The Colts are two blown finishes from being 5-2. They’re two comebacks away from being 1-6. Every game has been down to the wire, each game within a touchdown at the 2-minute warning.
Call the Colts what you will, but don’t call them boring.
There’s a lot of good here. With Indy’s recent draft history and unassuming offseason the Colts shouldn’t really be in any postseason discussions this season, yet here they sit – seven weeks in, and only a game out of the division lead (and a game and a half out of the wildcard). The Colts looked their best against Tennessee; if they can carry that success back home, this team could realistically be above .500 going into the bye week.
Throw out Indianapolis’s record — something the AFC South certainly allows for — and you’re left with a middle-of-the-road team and point differential. But this is Good News Tuesday! So while the rest of Indy’s fanbase sadly wallows in memories of yesteryear dominance, just remember:
- Andrew Luck is having a career year, as pointed out in this column two weeks ago and, more recently, by people who actually know what they’re talking about at Pro Football Focus. They have Luck ranked ahead of every quarterback other than Tom Brady, despite playing against pass defenses ranked 4th, 7th, 8th, 9th, 10th, and 13th in Football Outsider’s DVOA (the outlier is Detroit, a woeful 31st). He’s also doing it with Erik Swoope, Chester Rodgers, and Devin Street, while being hurried more than virtually every other quarterback in football; sound like anyone we remember?
- Indianapolis’s in-house pass defense has been something of a mess since the season started. But against Tennessee guys like not-injured Patrick Robinson and Darius Butler looked good playing alongside Vontae Davis. PFF ranked the former two first and second out of Indianapolis’s defensive players last week, as they held Marcus Mariota to under 200 yards before Tennessee’s final garbage-time drive.
- Adam Vinatieri and Pat McAfee are studs on special teams. More on the former in a moment, but McAfee put a number of punts inside the five yard line with more than enough time for his gunners to keep it from rolling into the endzone. They … have room to grow. But once the Colts get their punt coverage in check, McAfee’s numbers will really start to shine.
- Adam Vinatieri (2/2 FG, 4/4 XP). As numerous people pointed out on Twitter Sunday evening, Vinatieri’s NFL-record 43rd straight field goal was even more impressive after Chandler Catanzaro and Stephen Hauschka missed game-winning chip-shot field goals in Arizona. And here we are, trying not to take the greatest field goal kicker in NFL history for granted.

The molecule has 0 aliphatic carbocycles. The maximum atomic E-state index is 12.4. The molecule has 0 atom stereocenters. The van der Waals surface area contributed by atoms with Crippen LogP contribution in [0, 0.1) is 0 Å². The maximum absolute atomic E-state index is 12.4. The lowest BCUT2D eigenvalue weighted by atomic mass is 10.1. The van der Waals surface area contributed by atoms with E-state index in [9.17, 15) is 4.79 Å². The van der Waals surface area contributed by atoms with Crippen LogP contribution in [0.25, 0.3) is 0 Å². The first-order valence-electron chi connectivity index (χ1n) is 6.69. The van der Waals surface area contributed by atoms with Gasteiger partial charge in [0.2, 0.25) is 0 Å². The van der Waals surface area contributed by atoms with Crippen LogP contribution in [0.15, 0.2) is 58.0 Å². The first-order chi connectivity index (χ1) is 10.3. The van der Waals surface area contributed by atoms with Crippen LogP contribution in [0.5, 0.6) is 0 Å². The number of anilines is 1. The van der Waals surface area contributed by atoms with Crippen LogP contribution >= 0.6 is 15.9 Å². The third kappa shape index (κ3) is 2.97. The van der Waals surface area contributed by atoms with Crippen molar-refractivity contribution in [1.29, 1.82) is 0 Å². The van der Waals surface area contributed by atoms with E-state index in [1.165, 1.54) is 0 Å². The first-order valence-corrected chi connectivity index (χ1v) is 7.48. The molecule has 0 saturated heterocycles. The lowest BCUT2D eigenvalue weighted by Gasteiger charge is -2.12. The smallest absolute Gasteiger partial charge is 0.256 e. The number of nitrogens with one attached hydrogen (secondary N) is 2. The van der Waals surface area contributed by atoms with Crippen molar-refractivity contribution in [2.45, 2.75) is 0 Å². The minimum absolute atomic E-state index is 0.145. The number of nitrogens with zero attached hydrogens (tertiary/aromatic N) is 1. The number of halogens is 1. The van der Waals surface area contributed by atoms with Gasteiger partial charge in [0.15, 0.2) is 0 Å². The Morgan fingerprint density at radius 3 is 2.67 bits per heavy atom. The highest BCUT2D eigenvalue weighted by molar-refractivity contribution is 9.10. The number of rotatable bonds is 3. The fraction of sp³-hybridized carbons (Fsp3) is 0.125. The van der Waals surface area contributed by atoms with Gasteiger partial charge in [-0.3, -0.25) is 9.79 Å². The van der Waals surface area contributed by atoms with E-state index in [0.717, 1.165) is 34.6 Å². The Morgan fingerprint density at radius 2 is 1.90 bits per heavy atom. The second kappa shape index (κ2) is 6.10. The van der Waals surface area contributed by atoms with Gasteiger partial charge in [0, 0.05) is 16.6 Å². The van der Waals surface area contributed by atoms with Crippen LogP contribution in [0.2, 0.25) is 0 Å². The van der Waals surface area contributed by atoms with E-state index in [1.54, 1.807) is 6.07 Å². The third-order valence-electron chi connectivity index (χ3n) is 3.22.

- T.Y. McGill (3 QB hits, 1 sack, 1 forced fumble). Everyone on Indy’s defense submitted a few terrible plays Sunday, but McGill turned heads in a good way with a hit on Demarco Murray in the third quarter — and later, when he effectively ended the game by breaking through a double-team and strip-sacking Mariota. After years of struggling defensive lines, Indy nose tackle and defensive end positions are probably their deepest on either side of the ball.
- Andrew Luck (27/39, 353 yards, 3 TDs, 0 INTs). Indy’s quarterback has five game-winning drives this season but will only get credit for three of them. If you’re anyone but Ryan Grigson, you probably think this team would be 0-7 without Luck. If you’re Ryan Grigson, you probably think this team would be 6-1 thanks to that sweet, sweet salary room.
- T.Y. Hilton (7 catches, 133 yards, 1 TD). Hilton’s stats don’t reflect how often he was held and jostled by Tennessee’s defensive backs all game. They also don’t reflect a 30-yard touchdown grab later in the game, negated by an illegal shift. What Hilton’s stats do reflect is his perfectly run post route and catch to put Indianapolis up 14-6 in the second quarter. The “key to stopping Indianapolis” in the second half, per CBS’s color guys: “Double-team T.Y.. Why aren’t they double-teaming him? Just double-team him on every play.”
- Jack Doyle (9 catches, 78 yards, 1 TD). Yes, Doyle should have had two touchdown catches Sunday. But he made up for a drop in the second quarter with gritty, determined play the rest of the game. He caught passes. He blocked well (see: T.Y. Hilton’s long touchdown). Doyle’s best play of the day came in the fourth quarter, when he came down with a tipped pass and was drilled by safety Daimion Stafford – before shrugging off the hit and throwing himself head-first past midfield. At this point, only his noticeably moustache-less upper lip is keeping him from true greatness.
Next Week: vs. Kansas City
Kansas City will be the best team to play Indy since Denver, but it’s probably unwise to assume the Colts will fold to superior talent. This is largely the same Indianapolis team who beat San Francisco, Seattle, and Denver in 2013, when those teams combined for a 38-10 record.
That same Indianapolis team was also defeated by Arizona, St. Louis, and Miami by a combined 63 points during the same year, a year none of those teams made the playoffs. This team is weird like that, okay?
Can the Colts beat the Chiefs? Kansas City’s pass defense is ranked sixth ove- oh, come on. Could they not match the Colts up with a single crummy passing defense? At time of writing, the Colts are set up to play no fewer than ten games against top-ten pass defenses. If Andrew Luck brings Indy’s pass-first offense into the playoffs with these receivers, against these defenses, he has a legitimate case for league MVP.